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Weird COM problem - works in VBS but not in ASP?

I've inherited an undocumented COM object which our shop uses to generate machine-tied licenses for our product. 

Although it works fine on it's production box, I've been wrasslin' with getting the thing to work under a fresh machine and am having some strange results.

I wrote 2 test scripts - nearly identical VBS and ASP.  The

VBS works perfectly -
A134-VB43C

but the ASP returns a whole bunch of
HHHH-HHHH

My C++ detectives tell me these are bad characters - but I cannot see any difference in the scripts - aside from createobject vs. server.createobject and msgBox(result) vs response.write(result)

Anyone have any good testing ideas, or perhaps something obvious I'm missing?  the author and source appear to have disappeared, alas.

Thanks in advance to anyone who replies.

Ted
Saturday, January 10, 2004

Not enough information!

Joel Spolsky
Saturday, January 10, 2004

Sorry- here's some more I've scraped up.

The COM object appears to just call another DLL which actually contains the algorthm to generate the keys themselves.

I think these lines may be the culprit:


STDMETHODIMP KeyGenerator::getNewKey {

..call the DLL that makes the key...

BSTR keyResult = _com_util::ConvertStringToBSTR(pstrLicenseString);
   
*Key =     keyResult;
    
SysFreeString(*Key);

return S_OK;
}

Ted
Saturday, January 10, 2004

My two thoughts are:
1) Permissions issue
2) Regional encoding from IIS

Codewhore
Saturday, January 10, 2004

More code!

The SysFreeString is suspicious.

Joel Spolsky
Saturday, January 10, 2004

I gave full control permissions to Everyone and the IUSR on the DLL's that didn't seem to help.  Looking into the regional settings.

Joel, here's the complete method that's called by the VB hope the formatting is OK -

STDMETHODIMP CKeyGenerator::getNewKey(BSTR machineId, long licensetype, long eval, long *array, long *lSerial, BSTR *Key)
{
                array[0]=0;
    array[1]=0;
    array[1]=0;
    array[2]=0;
    array[3]=0;
    array[4]=0;
    array[5]=0;
    array[6]=0;
    array[7]=0;
    array[8]=0;
    array[9]=0;
    array[10]=0;
    array[11]=0;
    array[12]=0;
    array[13]=0;
    array[14]=0;
    array[15]=0;
    array[16]=0;
    array[17]=0;
    array[18]=0;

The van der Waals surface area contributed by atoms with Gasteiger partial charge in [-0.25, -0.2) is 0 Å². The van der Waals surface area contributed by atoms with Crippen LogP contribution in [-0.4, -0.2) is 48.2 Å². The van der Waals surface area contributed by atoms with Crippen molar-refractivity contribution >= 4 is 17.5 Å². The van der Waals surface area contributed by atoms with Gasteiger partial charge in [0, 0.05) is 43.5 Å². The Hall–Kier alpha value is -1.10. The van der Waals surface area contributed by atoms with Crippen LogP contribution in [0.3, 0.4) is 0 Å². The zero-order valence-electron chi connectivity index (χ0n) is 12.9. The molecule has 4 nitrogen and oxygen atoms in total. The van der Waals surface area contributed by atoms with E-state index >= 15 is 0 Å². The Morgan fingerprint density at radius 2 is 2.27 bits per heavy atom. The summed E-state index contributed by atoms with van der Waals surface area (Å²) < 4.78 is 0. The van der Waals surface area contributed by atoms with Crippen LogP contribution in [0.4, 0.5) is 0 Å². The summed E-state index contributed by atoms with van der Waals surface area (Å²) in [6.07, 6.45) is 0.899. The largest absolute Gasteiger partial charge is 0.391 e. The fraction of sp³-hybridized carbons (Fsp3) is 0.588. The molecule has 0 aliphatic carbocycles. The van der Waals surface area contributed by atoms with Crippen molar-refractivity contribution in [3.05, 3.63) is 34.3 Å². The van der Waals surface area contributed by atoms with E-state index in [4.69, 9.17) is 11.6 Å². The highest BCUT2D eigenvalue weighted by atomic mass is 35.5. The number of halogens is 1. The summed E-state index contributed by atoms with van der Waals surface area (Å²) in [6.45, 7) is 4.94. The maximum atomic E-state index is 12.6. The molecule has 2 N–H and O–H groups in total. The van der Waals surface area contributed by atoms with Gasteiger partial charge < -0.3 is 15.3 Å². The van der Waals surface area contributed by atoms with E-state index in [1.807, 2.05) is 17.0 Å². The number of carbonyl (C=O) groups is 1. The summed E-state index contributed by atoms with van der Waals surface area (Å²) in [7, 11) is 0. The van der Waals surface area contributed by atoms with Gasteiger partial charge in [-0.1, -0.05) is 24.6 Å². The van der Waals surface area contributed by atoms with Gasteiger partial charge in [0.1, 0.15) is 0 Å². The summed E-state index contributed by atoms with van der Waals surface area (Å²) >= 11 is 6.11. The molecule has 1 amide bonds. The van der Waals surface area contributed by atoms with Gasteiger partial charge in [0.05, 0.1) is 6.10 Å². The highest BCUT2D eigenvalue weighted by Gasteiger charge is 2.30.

char acMachineId[1024] = "";

    char string[1024]="";
    char *pstrMachineId = &acMachineId[0];
    char *pstrLicenseString= &string[0];
    licensetype=0;
    eval=0;
    
    long aSerial=0;
    *lSerial = aSerial;
    long NumberOfValues=(sizeof(array)/sizeof(long));

        pstrMachineId = _com_util::ConvertBSTRToString(machineId);
        SysFreeString(machineId);
        
    LicenseGenCreate(NULL, &pstrLicenseString, lSerial, licensetype, eval, pstrMachineId, NumberOfValues, array);    
    


    BSTR keyResult = _com_util::ConvertStringToBSTR(pstrLicenseString);
   
    *Key =     keyResult;
    
     SysFreeString(*Key);

    return S_OK;
}


I am going to run to the office for a few hours - thanks a lot for your help, guys

Ted
Saturday, January 10, 2004

Also should note that it's returning TTTTTTT-TTT-TTT, not HHHH-HHHH-HHHH, if that matters.

Ted
Saturday, January 10, 2004

*Key =    keyResult;
SysFreeString(*Key);


As Joel said, once you free the *Key you will get undetermined results. In an optimistic case the *Key won’t be de-allocated right away so you will get by chance a valid key. If you use this method in an inter-process or inter-apartment call (the IIS for instance), the marshaller won’t reconstitute the string on the other side and you will get just a raw patch of memory. 

coresi
Saturday, January 10, 2004

Thanks much guys.  I commented out the SysFreeString, recompiled, but still no dice.  I'll keep diggin'

Ted
Sunday, January 11, 2004

The issue turned out to be that the DLL's needed to be separately registered using Component Services!  Thanks for your help.

Ted
Sunday, January 11, 2004

Ted, as coresi and Joel said, the SysFreeString is in the wrong place - if you free the string before returning then when the calling function uses it it may not contain your string any more.  Even though it's working at the moment it will fail later on and if the caller is freeing the memory like it normally should then you may get other more serious problems like heap corruption instead.

r1ch
Sunday, January 11, 2004

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